Through the first two games of the 2022 season, the defending AFC champion Cincinnati Bengals rank dead last in Offensive DVOA. Joe Burrow is the worst quarterback by DYAR, Football Outsiders’ cumulative opponent-adjusted efficiency metric, and only pre-injury Dak Prescott, and Chicago’s Justin Fields, are worse among quarterbacks in DVOA, which is FO’s per-play metric.
This is not what we expected. But it appears to be what defensive coaches playing the Bengals have expected, and are eager to exploit. Against the Steelers and the Cowboys, the now 0-2 Bengals have been a disaster on offense, and while it’s common to blame the offensive line for Burrow’s troubles — and that’s legitimate to a point as it was last season — there’s one particular defense that’s got head coach Zac Taylor’s offense on a spit.
So far this season, Cover-2 — zone defense with two deep safeties — has been Burrow’s bete noire, and opposing teams are well aware of it. No quarterback has more dropbacks against Cover-2 than Burrow’s 35, and he’s completed 16 of 25 passes against Cover-2 for 182 yards, 117 air yards, no touchdowns, three interceptions, seven sacks, nine pressures, and a passer rating of 46.2. For the more metrically minded among us, Burrow’s EPA against Cover-2 is -14.79, by far the NFL’s worst. Daniel Jones of the Giants ranks second-worst at -11.66.
We do not talk about Justin Fields and Daniel Jones as top-five quarterbacks. We do talk about Burrow in that realm, but in 2022, he hasn’t looked like it at all. There are many reasons for this, but I want to focus on the one defensive scheme that has this offense — and its quarterback — in all kinds of trouble.
The past is prologue.
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It wasn’t as if a mysterious cabal of defensive coaches woke up one day this offseason and decided to see how Burrow would look against one specific coverage. Those defensive coaches, cabal or not, had Burrow’s 2021 tape to scour. And in 2021, from Week 1 all the way through Super Bowl LVI, Burrow had 118 dropbacks against Cover-2. Only Ben Roethlisberger and Patrick Mahomes faced Cover-2 more often. While Burrow did complete 77 of 101 passes for 1,026 yards, 514 air yards, four touchdowns, and one interception against iterations of Cover-2, he also took a league-high 13 sacks, and had a league-high 42 pressures, against it.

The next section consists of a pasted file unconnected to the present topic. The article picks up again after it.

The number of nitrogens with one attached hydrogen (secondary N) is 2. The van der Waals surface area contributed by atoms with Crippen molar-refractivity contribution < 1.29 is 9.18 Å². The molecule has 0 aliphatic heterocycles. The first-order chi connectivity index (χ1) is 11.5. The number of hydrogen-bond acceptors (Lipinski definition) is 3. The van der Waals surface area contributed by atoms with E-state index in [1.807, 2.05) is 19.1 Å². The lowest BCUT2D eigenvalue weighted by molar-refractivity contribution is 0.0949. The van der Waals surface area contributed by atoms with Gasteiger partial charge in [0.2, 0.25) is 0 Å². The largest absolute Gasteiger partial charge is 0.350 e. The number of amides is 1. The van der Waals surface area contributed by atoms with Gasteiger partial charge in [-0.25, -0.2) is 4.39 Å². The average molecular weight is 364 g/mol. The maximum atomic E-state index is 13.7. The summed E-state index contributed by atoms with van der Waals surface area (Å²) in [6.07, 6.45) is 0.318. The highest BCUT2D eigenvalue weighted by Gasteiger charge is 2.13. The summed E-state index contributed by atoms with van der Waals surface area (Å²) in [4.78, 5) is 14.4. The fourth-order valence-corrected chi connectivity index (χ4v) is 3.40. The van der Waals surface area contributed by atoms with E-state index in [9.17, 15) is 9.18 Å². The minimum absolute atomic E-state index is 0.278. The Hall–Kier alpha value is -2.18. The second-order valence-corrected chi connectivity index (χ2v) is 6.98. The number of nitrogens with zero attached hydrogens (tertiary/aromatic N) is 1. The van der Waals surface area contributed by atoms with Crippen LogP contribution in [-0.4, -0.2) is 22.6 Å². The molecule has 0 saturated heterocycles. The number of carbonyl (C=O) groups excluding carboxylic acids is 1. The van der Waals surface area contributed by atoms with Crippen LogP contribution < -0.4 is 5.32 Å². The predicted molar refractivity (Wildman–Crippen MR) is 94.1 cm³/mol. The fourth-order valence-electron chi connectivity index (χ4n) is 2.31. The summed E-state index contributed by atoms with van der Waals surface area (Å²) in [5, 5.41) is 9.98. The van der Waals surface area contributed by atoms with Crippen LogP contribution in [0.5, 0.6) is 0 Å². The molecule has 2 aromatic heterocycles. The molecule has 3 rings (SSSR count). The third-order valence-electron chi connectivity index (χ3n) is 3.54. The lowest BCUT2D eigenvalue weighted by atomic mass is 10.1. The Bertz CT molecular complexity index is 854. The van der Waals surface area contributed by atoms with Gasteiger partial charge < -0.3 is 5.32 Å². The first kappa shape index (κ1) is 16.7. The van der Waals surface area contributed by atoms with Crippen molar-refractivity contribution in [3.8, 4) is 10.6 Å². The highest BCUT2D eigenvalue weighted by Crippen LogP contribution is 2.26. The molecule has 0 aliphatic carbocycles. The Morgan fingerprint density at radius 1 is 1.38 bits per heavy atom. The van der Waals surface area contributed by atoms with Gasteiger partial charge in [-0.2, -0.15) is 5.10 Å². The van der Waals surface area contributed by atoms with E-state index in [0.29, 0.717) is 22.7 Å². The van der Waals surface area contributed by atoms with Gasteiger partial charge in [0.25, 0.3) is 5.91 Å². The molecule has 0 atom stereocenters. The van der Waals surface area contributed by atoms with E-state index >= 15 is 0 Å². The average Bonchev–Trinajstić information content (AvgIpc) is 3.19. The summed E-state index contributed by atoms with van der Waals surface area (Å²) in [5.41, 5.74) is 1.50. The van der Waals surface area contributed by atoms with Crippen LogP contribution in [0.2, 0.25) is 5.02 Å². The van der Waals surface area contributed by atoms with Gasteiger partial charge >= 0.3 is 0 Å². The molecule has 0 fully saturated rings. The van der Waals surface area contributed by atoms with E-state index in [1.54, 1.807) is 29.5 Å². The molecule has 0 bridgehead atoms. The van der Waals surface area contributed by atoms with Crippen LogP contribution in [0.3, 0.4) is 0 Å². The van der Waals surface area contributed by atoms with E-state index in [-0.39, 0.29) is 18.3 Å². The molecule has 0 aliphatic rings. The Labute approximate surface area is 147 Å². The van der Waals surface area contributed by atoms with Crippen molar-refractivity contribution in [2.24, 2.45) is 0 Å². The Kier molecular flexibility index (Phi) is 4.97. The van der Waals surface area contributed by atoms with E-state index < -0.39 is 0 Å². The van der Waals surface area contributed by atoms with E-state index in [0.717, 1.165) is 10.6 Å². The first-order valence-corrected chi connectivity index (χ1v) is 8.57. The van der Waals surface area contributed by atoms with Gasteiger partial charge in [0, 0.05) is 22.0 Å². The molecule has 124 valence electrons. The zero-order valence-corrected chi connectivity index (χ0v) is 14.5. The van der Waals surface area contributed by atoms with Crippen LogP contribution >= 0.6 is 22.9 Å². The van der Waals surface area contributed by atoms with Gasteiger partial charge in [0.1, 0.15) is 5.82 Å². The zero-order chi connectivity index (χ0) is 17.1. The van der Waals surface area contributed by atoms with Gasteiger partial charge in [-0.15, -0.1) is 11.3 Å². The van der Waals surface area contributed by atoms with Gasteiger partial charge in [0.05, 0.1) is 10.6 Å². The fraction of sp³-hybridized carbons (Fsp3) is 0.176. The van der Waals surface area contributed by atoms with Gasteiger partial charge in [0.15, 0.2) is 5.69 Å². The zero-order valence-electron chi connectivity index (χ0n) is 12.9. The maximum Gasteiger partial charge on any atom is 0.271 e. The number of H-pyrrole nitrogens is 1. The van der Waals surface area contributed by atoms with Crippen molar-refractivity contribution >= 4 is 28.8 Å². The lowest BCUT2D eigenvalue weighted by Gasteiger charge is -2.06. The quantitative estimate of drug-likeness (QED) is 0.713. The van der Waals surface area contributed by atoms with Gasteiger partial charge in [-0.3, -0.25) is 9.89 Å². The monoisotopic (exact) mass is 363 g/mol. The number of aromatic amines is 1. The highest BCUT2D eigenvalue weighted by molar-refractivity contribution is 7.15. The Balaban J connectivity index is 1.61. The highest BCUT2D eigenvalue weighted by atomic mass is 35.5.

What does that tell you? Last season, Burrow was waiting for things to open up against two-deep, and if those things didn’t open up, he was going down.
In Week 14, the San Francisco 49ers gave Burrow all kinds of hell with Cover-2 — they sacked him four times, pressured him 10 more times, and through the 49ers did allow a touchdown pass out of Cover-2, they also showed Burrow all sorts of things he didn’t expect or appreciate.
With 2:40 left in the fourth quarter, Burrow took a look downfield, and decided to run out of bounds for what was in effect a sack. The busted play came down to two things: The offensive line failing to pick up Nick Bosa stunting inside out of an overload look (might be a good idea to watch out for No. 97), and the 49ers plastering Burrow’s receivers underneath. Like a lot of Cincinnati’s plays, this is a three-step drop in which Burrow is supposed to have an easy open read when he hits his back foot. Keep that idea in mind, because it’s going to come up again and again.
The 49ers rush four, they drop seven, they force Burrow to hurry up in an already harried offense, and nothing downfield is easy. We’ve all talked about the drop-eight stuff defenses were throwing at Patrick Mahomes last season, especially the Bengals in the AFC Championship game, but it’s good to note that defenses were starting to do the same to Burrow as the 2021 season went along.
The Bengals are running Cover-2 beaters, but Burrow isn't using them.
(Sam Greene-USA TODAY Sports)
Burrow completed 33 of 53 passes for 338 yards, two touchdowns, and four interceptions against the Steelers in the season opener, which the Bengals lost, 23-20, in overtime. Three of Burrow’s four picks came against Cover-2, including his first pass attempt of the 2022 season.
Not that it was Burrow’s first play of the season. That was the play before, when Burrow also took his first sack of the season. And this play brings up another overall issue with this offense — if you want to play as much quick game as they seem to, you have to have at least some of your receivers running quick routes.
Joe Burrow's first play of the 2022 season. He hits his back foot, facing front side, and all three of his receivers to that side are still running their routes.
This play ended in a sack. Go figure. pic.twitter.com/zbDq3xeGLg
— Doug Farrar ✍ (@NFL_DougFarrar) September 21, 2022